- (a) General considerationn. Water spread upon the surface of land, or contained in depressions therein, if not flowing in a fixed channel, or not having permanent sources of supply, so as to constitute a watercourse, and not constituting a permanent lake or pond, is known as "surface water."

While ordinarily the determination of the question whether particular water is surface water presents no difficulties, the contrary is sometimes the case.13 Whether, for instance, a pond which forms in wet weather, but becomes dry whenever a prolonged drought occurs, is to be regarded as surface water or as a pond of a permanent character, presents a question of difficulty,14 water, though otherwise it would have served to form a watercourse. Mason v. Yearwood, 58 Wash. 276, 30 L. R. A. (N. S.) 1158, 108 Pac. 608.

12a. Ante, Sec. 339(h).

12b. Adams v. Manning, 48 Conn. 477; Marshall Ice Co. v. La Plant, 136 Iowa, 621, 12 L. R. A. N. S. 1073, 11 N. W. 1016; Thomas v. Fin & Feather Club, 106 Tex. 490, 171 S. W. 698; Pewaukee v. Savoy, 103 Wis. 271, 50 L. R. A. 836, 74 Am. St. Rep. 859, 79 N. W. 436.

13. For various decisions upon what constitutes surface water, see note in 25 L. R. A. 527. and article in 23 Amer. Law Rev. at p. 372.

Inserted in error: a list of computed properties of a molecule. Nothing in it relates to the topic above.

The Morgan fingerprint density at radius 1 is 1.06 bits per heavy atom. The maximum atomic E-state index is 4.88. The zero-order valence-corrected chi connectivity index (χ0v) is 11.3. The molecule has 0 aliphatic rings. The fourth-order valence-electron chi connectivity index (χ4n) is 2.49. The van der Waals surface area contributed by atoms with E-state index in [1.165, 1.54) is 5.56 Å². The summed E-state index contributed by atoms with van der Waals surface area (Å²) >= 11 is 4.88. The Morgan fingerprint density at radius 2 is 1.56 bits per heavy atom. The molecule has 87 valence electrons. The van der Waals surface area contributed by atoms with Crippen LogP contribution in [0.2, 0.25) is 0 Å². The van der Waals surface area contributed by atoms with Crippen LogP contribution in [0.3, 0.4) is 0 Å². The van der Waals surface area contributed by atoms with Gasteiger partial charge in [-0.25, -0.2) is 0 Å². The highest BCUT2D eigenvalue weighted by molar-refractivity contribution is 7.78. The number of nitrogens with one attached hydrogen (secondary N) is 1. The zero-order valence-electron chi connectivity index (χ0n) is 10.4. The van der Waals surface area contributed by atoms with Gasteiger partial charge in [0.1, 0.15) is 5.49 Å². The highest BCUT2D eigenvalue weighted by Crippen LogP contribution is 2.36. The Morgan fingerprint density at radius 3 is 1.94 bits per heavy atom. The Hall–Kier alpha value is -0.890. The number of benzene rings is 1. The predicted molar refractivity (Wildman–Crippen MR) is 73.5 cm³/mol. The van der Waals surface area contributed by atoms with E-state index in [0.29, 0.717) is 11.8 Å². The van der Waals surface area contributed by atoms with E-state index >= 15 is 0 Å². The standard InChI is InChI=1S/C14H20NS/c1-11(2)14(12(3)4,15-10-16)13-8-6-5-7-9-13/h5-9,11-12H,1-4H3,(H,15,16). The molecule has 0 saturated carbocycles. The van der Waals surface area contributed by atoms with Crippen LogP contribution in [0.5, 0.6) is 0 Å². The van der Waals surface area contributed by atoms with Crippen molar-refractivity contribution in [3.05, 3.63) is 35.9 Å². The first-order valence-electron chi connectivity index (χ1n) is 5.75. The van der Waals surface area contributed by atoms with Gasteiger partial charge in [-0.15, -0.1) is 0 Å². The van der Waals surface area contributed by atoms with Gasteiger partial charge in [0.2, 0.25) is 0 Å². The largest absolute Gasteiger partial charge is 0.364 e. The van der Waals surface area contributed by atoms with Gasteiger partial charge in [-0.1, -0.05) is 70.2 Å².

14. That a pond or lake of a permanent character is not surface water, see Schaefer v. Mar-thaler, 34 Minn. 487, 57 Am. Rep. 73, 26 N. W. 726; Krupke v. Stock-ard, 103 Minn. 349, 115 N. W. 175; Alcorn v. Sadler, 66 Miss. 221, 5 So. 694; Hyatt v. Albro, 121 Mich. 638, 80 N. W. 641; Davis v. Fry, 14 Okla. 340, 69 L. R. A.

Sec. 341]

Natural Rights.

Water flowing for the most part in a fixed channel, and coming from a permanent source of supply, does not become surface water at some particular place because it there spreads out over a wide space without any apparent banks, it subsequently again passing into a regular channel,15 and the same is to be said of the flood water of a stream, escaping beyond the regular banks, provided at least it is not permanently separated from the stream.15a

460, 2 A. & E. Ann. Cas. 193, 78 Pac. 180; Anderson v. Drake, 24 S. Dak. 216, 27 L. R. A. (N. S.) 250, 123 N. W. 673 (well fed by spring); Neal v. Ohio River R. Co., 47 W. Va. 316, 34 S. E. 914.

That a pond not of a permanent character is surface water, see Brandenberg v. Zeigler, 62 S. C. 18, 55 L. R. A. 414, 89 Am. St. Rep. 887, 39 S. E. 790; Crab-tree v. Baker, 75 Ala. 91, 51 Am. Rep. 424; Jacobson v. Van Boehn-ing, 48 Neb. 80, 58 Am. St. Rep. 684, 32 L. R. A. 229, 66 N. W. 993; Noyes v. Cosselman, 29 Wash. 635, 92 Am. St. Rep. 937, 70 Pac. 61; Shaw v. Ward, 131 Wis. 646, 111 N. W. 671; Thompson v. Andrews, 39 S. D. 477, 165 N. W. 9.

In Applegate v. Franklin, 109

Mo. App. 293, 84 S. W. 347, a permanent lake of considerable ertent was regarded as surface water, erroneously, it would rather seem. See 5 Columbia Law Rev. at p. 329.